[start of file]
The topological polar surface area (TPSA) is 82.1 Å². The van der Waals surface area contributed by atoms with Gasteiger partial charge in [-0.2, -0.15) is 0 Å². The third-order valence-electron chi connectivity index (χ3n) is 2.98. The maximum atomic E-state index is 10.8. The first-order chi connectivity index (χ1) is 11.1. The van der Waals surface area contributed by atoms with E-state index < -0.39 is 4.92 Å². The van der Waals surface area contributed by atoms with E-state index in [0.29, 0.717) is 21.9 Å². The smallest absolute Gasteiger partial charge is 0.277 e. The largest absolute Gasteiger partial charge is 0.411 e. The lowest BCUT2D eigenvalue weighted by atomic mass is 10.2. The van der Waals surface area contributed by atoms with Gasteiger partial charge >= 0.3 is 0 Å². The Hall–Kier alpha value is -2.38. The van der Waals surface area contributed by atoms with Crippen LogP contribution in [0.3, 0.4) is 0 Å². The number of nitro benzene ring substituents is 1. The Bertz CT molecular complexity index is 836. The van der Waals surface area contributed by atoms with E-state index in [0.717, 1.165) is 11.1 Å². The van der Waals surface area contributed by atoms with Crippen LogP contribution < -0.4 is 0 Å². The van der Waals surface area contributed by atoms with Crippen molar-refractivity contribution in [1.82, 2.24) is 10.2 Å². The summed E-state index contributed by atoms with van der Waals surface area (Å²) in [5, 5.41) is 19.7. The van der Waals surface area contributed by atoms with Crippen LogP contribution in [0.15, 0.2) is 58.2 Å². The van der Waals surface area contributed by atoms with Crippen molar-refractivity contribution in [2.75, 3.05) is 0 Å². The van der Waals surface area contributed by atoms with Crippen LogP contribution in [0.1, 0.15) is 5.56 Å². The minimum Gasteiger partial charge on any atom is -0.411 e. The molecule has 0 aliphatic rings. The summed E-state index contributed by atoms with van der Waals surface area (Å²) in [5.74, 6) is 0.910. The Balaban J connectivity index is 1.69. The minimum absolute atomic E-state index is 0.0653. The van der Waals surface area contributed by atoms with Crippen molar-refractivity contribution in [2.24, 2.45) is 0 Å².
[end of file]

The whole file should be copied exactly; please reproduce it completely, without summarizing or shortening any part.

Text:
The topological polar surface area (TPSA) is 82.1 Å². The van der Waals surface area contributed by atoms with Gasteiger partial charge in [-0.2, -0.15) is 0 Å². The third-order valence-electron chi connectivity index (χ3n) is 2.98. The maximum atomic E-state index is 10.8. The first-order chi connectivity index (χ1) is 11.1. The van der Waals surface area contributed by atoms with E-state index < -0.39 is 4.92 Å². The van der Waals surface area contributed by atoms with E-state index in [0.29, 0.717) is 21.9 Å². The smallest absolute Gasteiger partial charge is 0.277 e. The largest absolute Gasteiger partial charge is 0.411 e. The lowest BCUT2D eigenvalue weighted by atomic mass is 10.2. The van der Waals surface area contributed by atoms with Gasteiger partial charge >= 0.3 is 0 Å². The Hall–Kier alpha value is -2.38. The van der Waals surface area contributed by atoms with Crippen LogP contribution in [0.3, 0.4) is 0 Å². The number of nitro benzene ring substituents is 1. The Bertz CT molecular complexity index is 836. The van der Waals surface area contributed by atoms with E-state index in [0.717, 1.165) is 11.1 Å². The van der Waals surface area contributed by atoms with Crippen LogP contribution < -0.4 is 0 Å². The van der Waals surface area contributed by atoms with Crippen molar-refractivity contribution in [1.82, 2.24) is 10.2 Å². The summed E-state index contributed by atoms with van der Waals surface area (Å²) in [5, 5.41) is 19.7. The van der Waals surface area contributed by atoms with Crippen LogP contribution in [0.15, 0.2) is 58.2 Å². The van der Waals surface area contributed by atoms with Crippen molar-refractivity contribution in [2.75, 3.05) is 0 Å². The van der Waals surface area contributed by atoms with Crippen LogP contribution in [0.1, 0.15) is 5.56 Å². The minimum Gasteiger partial charge on any atom is -0.411 e. The molecule has 0 aliphatic rings. The summed E-state index contributed by atoms with van der Waals surface area (Å²) in [5.74, 6) is 0.910. The Balaban J connectivity index is 1.69. The minimum absolute atomic E-state index is 0.0653. The van der Waals surface area contributed by atoms with Crippen molar-refractivity contribution in [2.24, 2.45) is 0 Å².